Editor in Chief at BioEssays, Andrew Moore, recently called for greater recognition of what he calls "integrators."
These are scientists who earn fewer grants, churn out fewer results, and publish fewer papers than their peers. Instead, they synthesize and contextualize the work of others, often with a cross-disciplinary perspective, and often coming up with new tunes of their own.
Both kinds of contributions are crucial but the former tend to earn higher scientific regard than the latter. Moore asks us to drop this bias against this second level of analysis. No matter what it looks like, integrators are creators too and they're not taking the easy way out either.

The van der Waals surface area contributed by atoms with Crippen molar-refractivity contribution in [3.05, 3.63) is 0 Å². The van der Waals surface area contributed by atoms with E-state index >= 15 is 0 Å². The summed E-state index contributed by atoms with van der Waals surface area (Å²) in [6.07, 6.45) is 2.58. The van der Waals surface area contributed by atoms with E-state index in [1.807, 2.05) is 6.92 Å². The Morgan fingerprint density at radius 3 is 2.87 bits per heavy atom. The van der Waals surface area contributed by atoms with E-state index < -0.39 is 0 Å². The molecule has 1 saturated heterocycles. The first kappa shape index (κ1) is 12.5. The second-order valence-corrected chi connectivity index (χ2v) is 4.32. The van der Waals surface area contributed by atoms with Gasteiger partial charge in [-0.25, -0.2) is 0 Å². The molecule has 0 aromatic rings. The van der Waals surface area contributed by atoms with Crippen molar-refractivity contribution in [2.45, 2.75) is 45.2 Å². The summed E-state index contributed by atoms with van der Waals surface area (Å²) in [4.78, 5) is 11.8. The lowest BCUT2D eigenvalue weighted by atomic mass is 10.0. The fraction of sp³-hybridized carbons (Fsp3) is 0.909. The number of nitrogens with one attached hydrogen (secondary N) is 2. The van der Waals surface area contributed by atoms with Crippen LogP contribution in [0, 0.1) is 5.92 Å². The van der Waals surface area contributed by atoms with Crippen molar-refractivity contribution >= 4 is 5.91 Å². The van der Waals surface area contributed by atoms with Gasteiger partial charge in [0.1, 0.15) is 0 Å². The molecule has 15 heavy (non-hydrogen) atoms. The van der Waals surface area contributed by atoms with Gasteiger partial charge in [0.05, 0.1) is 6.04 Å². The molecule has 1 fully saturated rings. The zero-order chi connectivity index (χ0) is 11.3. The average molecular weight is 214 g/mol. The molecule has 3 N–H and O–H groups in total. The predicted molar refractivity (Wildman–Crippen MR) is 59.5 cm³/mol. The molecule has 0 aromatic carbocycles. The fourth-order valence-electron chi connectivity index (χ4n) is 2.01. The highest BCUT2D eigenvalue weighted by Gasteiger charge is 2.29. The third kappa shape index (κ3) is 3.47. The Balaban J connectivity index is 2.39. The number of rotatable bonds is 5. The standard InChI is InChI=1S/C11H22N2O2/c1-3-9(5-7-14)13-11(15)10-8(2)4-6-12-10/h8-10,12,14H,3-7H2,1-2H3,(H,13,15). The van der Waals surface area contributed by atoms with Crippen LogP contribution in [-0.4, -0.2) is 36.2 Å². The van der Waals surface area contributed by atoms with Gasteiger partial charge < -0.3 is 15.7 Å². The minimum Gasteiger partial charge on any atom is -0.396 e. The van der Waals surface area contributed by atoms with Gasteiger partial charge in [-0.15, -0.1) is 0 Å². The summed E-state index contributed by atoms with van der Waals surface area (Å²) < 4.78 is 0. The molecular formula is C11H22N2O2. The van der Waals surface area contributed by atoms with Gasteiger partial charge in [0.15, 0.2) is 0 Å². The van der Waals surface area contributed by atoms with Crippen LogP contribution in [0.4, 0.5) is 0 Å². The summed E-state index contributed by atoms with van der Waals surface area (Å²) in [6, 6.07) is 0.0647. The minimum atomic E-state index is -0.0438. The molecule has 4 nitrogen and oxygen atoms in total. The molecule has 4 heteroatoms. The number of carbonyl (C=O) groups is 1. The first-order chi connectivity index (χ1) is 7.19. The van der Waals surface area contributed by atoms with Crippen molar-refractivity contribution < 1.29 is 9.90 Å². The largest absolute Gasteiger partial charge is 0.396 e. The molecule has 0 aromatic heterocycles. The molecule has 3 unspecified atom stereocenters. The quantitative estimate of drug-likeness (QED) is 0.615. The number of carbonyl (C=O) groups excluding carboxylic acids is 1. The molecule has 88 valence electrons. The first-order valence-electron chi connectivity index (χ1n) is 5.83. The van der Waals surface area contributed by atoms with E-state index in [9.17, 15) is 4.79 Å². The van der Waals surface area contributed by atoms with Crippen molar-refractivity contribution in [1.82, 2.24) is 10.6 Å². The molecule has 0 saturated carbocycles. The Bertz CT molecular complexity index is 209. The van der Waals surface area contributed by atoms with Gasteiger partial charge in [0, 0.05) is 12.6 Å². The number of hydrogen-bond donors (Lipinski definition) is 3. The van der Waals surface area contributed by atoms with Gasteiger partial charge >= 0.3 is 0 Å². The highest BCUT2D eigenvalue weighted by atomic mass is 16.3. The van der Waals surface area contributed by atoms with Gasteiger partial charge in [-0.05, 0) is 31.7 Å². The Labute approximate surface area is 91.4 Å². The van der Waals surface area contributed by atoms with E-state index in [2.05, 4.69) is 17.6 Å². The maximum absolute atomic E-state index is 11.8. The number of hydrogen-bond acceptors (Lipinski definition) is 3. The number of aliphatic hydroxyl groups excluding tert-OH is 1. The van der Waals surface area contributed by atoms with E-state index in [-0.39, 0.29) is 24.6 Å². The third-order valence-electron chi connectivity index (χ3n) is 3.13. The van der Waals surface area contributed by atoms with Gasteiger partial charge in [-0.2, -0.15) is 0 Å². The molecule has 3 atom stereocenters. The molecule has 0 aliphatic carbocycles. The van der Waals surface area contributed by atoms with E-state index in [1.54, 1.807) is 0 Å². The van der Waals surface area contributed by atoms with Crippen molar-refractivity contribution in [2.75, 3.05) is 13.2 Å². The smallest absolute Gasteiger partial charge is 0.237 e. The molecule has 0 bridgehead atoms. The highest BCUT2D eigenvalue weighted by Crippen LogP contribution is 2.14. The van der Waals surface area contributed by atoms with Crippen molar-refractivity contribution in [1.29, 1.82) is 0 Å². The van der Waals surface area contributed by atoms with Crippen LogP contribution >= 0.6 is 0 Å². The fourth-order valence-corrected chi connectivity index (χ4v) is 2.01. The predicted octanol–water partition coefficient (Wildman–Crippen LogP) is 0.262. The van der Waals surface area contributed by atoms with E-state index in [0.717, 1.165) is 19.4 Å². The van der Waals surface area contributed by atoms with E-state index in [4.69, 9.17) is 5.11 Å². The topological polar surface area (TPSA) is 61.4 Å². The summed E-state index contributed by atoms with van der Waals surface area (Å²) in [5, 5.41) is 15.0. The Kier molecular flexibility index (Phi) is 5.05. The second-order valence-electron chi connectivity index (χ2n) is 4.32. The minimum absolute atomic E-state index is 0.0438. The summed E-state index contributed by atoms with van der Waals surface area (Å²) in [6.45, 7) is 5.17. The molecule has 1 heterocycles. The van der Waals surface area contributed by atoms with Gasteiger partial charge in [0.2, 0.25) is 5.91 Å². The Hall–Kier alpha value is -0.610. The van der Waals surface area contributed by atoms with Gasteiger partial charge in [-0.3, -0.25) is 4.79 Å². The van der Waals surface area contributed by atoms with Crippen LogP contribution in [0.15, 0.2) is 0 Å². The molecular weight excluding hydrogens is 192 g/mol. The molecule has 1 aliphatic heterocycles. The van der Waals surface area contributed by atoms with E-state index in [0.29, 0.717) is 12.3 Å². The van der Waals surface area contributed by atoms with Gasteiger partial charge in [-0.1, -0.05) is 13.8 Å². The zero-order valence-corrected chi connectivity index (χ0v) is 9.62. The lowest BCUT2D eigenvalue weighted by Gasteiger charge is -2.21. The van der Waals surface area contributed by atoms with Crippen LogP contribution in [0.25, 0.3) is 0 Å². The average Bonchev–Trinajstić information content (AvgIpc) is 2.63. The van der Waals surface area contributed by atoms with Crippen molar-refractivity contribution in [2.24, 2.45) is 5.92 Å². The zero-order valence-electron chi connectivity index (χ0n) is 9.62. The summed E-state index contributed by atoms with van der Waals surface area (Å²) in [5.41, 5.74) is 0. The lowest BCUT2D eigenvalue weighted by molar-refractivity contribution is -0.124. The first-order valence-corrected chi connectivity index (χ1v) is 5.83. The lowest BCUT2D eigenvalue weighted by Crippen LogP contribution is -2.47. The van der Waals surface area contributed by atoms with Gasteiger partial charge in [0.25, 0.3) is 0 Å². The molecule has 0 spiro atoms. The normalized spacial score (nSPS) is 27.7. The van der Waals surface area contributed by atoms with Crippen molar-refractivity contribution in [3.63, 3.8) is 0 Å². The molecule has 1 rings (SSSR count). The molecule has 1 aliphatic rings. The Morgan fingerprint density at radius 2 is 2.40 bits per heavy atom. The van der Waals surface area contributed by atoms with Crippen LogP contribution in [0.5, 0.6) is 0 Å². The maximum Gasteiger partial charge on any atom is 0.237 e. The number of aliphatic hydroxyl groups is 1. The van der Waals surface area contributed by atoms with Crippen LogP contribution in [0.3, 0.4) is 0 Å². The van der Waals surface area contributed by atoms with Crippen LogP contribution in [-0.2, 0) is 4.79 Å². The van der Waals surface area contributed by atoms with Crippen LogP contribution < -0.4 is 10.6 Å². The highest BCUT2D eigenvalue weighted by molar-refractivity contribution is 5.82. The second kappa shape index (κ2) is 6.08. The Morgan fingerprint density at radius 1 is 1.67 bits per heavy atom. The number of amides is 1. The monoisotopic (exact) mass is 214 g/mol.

Plus, as data and results pile up--as it becomes increasingly impossible to keep up in lock step with the output of highly specialized fields and for specialists to keep up with what others are doing--integrators are needed more than ever.
But they can't be any geeks off the street; Moore suggests that universities take an active role in training integrators. Perhaps anyone interested in training integrators should look to their local anthropology department. There, they might find some nice role models because of the cross-disciplinary, context-aware, and synthetic nature of the research.